Food and what it means will become one of the most divisive issues of our next generation. It will fuel geo-political and class wars about how we sustain ourselves and will define who we are. Let me explain.
So far this Century we have largely avoided the mass starvations that have, until recently, plagued humanity. Population heavy and land poor countries like China and Saudi have been buying up land across Africa and in the bread baskets of the former Soviet Union. This regional expansion has improved food security of these wealthy and powerful countries for the time being, although climate change may undermine that.
We have however created a world where much of the population is obese and an equal number of people hungry. We have created a section of society that is both stuffed and starved – overweight but under nourished.
The poor have been targeted with tasty, unhealthy, low nutrient but cheap processed food. At the time Rubens was painting his now world-famous portraits, obesity was a sign of wealth. Today it is an indicator of poverty.
As interest in the origins of food increases – traceability sustainability and food miles have become intense topics of discussion amongst wealthy and health-conscious elites.
New foods that taste like meat or fish are being created by billion-dollar companies. Impossible Food and Beyond Meat with their vegetarian hamburgers or New Wave foods and their vegan shrimp (served with egg free mayonnaise made from tree extracts) are leading new trends in vegetarian foods that taste like animal protein.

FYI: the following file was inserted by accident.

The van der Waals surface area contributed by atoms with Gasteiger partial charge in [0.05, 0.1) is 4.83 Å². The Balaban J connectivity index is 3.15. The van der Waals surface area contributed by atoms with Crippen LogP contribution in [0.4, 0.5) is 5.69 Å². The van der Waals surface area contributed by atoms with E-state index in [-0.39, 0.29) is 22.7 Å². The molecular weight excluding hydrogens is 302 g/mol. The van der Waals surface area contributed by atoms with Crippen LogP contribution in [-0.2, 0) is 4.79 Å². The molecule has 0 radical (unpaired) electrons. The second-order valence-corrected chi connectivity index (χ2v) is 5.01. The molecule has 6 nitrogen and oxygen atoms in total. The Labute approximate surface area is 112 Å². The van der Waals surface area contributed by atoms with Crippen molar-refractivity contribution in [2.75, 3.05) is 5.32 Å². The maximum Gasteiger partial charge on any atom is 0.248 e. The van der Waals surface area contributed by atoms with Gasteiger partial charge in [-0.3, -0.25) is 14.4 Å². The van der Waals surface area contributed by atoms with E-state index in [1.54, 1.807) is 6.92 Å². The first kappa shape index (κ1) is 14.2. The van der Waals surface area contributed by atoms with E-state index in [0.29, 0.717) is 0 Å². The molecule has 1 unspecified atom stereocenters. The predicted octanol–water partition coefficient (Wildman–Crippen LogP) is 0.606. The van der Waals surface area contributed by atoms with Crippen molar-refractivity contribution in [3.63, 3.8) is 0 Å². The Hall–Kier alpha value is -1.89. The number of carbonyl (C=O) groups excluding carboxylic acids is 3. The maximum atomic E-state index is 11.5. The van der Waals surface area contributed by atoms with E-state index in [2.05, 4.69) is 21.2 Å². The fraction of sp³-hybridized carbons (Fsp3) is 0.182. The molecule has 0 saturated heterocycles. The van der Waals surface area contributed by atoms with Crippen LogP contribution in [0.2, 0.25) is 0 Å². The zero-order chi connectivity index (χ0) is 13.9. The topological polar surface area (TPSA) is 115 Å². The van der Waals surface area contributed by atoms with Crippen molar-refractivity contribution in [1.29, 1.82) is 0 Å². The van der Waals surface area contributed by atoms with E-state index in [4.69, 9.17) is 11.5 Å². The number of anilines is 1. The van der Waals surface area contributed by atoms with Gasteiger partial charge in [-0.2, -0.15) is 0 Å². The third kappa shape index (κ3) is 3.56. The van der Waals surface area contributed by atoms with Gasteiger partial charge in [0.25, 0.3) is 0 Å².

Mega-factories producing single celled bacteria to create cheap protein for food or feed are already upon us. Laboratory grown meat trials are headlined in newspapers around the world. 3D printed food has already been trialed by NASA for long space journeys. Automated production machinery is already making ready meals and fresh takeaways in a localised ‘dark’ kitchen.
At the other end of the scale, Moley has just launched a $260,000 robot that will prepare your fresh organic ingredients with the flair of a MasterChef finalist into a restaurant class meal in your own home.
The impacts of increasingly segmenting our food system by income is not something we yet understand. It seems is likely is that the wealthy will stick to natural and organic food ingredients perhaps prepared by robots. Middle income groups will be beguiled by a technological, environmental, and animal friendly solutions. The poor may well be left with a manufactured protein soup- like Soylent Green in the famous 1970’s sci-fi film. Today’s income inequality debates will seem like minor disputes compared to the divisiveness and discussion around what we eat.
We cannot ignore these issues; the future is broken and we need to get busy repairing it.